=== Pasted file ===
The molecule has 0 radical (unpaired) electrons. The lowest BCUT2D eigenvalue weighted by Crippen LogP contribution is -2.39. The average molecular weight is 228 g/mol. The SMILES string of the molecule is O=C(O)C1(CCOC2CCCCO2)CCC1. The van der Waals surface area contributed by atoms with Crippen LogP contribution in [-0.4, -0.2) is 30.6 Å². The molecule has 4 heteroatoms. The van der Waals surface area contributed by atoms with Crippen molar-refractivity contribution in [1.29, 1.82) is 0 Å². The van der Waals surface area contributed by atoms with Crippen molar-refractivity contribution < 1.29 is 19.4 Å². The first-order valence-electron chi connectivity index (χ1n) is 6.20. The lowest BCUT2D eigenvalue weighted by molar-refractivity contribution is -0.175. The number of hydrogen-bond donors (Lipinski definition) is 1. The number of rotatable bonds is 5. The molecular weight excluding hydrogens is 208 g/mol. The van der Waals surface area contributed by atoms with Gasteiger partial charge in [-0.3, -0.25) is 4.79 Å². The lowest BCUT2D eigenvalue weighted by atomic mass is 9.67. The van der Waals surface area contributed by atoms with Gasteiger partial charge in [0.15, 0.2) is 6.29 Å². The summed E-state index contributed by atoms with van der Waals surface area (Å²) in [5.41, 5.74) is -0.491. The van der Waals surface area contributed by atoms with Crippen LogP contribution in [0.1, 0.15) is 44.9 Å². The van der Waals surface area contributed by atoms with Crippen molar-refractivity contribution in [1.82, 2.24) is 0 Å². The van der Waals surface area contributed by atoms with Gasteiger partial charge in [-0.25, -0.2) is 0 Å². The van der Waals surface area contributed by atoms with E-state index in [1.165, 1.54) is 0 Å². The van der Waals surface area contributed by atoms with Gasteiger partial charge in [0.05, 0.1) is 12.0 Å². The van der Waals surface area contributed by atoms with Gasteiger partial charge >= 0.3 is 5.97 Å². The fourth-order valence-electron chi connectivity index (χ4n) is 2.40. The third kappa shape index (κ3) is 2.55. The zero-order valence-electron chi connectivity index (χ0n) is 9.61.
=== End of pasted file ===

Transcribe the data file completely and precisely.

The molecule has 0 radical (unpaired) electrons. The lowest BCUT2D eigenvalue weighted by Crippen LogP contribution is -2.39. The average molecular weight is 228 g/mol. The SMILES string of the molecule is O=C(O)C1(CCOC2CCCCO2)CCC1. The van der Waals surface area contributed by atoms with Crippen LogP contribution in [-0.4, -0.2) is 30.6 Å². The molecule has 4 heteroatoms. The van der Waals surface area contributed by atoms with Crippen molar-refractivity contribution in [1.29, 1.82) is 0 Å². The van der Waals surface area contributed by atoms with Crippen molar-refractivity contribution < 1.29 is 19.4 Å². The first-order valence-electron chi connectivity index (χ1n) is 6.20. The lowest BCUT2D eigenvalue weighted by molar-refractivity contribution is -0.175. The number of hydrogen-bond donors (Lipinski definition) is 1. The number of rotatable bonds is 5. The molecular weight excluding hydrogens is 208 g/mol. The van der Waals surface area contributed by atoms with Gasteiger partial charge in [-0.3, -0.25) is 4.79 Å². The lowest BCUT2D eigenvalue weighted by atomic mass is 9.67. The van der Waals surface area contributed by atoms with Gasteiger partial charge in [0.15, 0.2) is 6.29 Å². The summed E-state index contributed by atoms with van der Waals surface area (Å²) in [5.41, 5.74) is -0.491. The van der Waals surface area contributed by atoms with Crippen LogP contribution in [0.1, 0.15) is 44.9 Å². The van der Waals surface area contributed by atoms with Crippen molar-refractivity contribution in [1.82, 2.24) is 0 Å². The van der Waals surface area contributed by atoms with Gasteiger partial charge in [-0.25, -0.2) is 0 Å². The van der Waals surface area contributed by atoms with E-state index in [1.165, 1.54) is 0 Å². The van der Waals surface area contributed by atoms with Gasteiger partial charge in [0.05, 0.1) is 12.0 Å². The van der Waals surface area contributed by atoms with Gasteiger partial charge >= 0.3 is 5.97 Å². The fourth-order valence-electron chi connectivity index (χ4n) is 2.40. The third kappa shape index (κ3) is 2.55. The zero-order valence-electron chi connectivity index (χ0n) is 9.61.